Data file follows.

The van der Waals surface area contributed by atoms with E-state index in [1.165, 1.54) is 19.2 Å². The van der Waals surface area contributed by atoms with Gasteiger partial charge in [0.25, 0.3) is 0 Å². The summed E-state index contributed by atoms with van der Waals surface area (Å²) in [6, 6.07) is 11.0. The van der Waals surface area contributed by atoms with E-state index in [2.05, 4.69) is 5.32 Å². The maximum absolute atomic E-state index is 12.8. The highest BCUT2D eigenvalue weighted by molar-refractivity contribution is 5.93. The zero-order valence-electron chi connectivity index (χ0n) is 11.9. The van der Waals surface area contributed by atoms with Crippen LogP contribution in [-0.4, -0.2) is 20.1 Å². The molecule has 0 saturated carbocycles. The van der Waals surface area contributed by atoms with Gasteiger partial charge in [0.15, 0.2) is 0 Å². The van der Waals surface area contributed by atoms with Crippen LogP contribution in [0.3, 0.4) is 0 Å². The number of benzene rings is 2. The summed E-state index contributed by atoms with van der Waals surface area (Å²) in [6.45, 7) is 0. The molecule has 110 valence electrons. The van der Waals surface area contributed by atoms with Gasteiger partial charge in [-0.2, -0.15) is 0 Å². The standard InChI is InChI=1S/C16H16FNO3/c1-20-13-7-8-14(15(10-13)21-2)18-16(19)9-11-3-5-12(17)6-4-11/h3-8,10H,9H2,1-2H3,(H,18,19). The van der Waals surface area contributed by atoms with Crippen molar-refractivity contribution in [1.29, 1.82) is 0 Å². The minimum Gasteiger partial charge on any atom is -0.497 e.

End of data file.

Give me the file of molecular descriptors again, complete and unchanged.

The van der Waals surface area contributed by atoms with E-state index in [1.165, 1.54) is 19.2 Å². The van der Waals surface area contributed by atoms with Gasteiger partial charge in [0.25, 0.3) is 0 Å². The summed E-state index contributed by atoms with van der Waals surface area (Å²) in [6, 6.07) is 11.0. The van der Waals surface area contributed by atoms with E-state index in [2.05, 4.69) is 5.32 Å². The maximum absolute atomic E-state index is 12.8. The highest BCUT2D eigenvalue weighted by molar-refractivity contribution is 5.93. The zero-order valence-electron chi connectivity index (χ0n) is 11.9. The van der Waals surface area contributed by atoms with Crippen LogP contribution in [-0.4, -0.2) is 20.1 Å². The molecule has 0 saturated carbocycles. The van der Waals surface area contributed by atoms with Gasteiger partial charge in [0.15, 0.2) is 0 Å². The van der Waals surface area contributed by atoms with Crippen LogP contribution in [0.3, 0.4) is 0 Å². The number of benzene rings is 2. The summed E-state index contributed by atoms with van der Waals surface area (Å²) in [6.45, 7) is 0. The molecule has 110 valence electrons. The van der Waals surface area contributed by atoms with Gasteiger partial charge in [-0.2, -0.15) is 0 Å². The standard InChI is InChI=1S/C16H16FNO3/c1-20-13-7-8-14(15(10-13)21-2)18-16(19)9-11-3-5-12(17)6-4-11/h3-8,10H,9H2,1-2H3,(H,18,19). The van der Waals surface area contributed by atoms with Crippen molar-refractivity contribution in [1.29, 1.82) is 0 Å². The minimum Gasteiger partial charge on any atom is -0.497 e.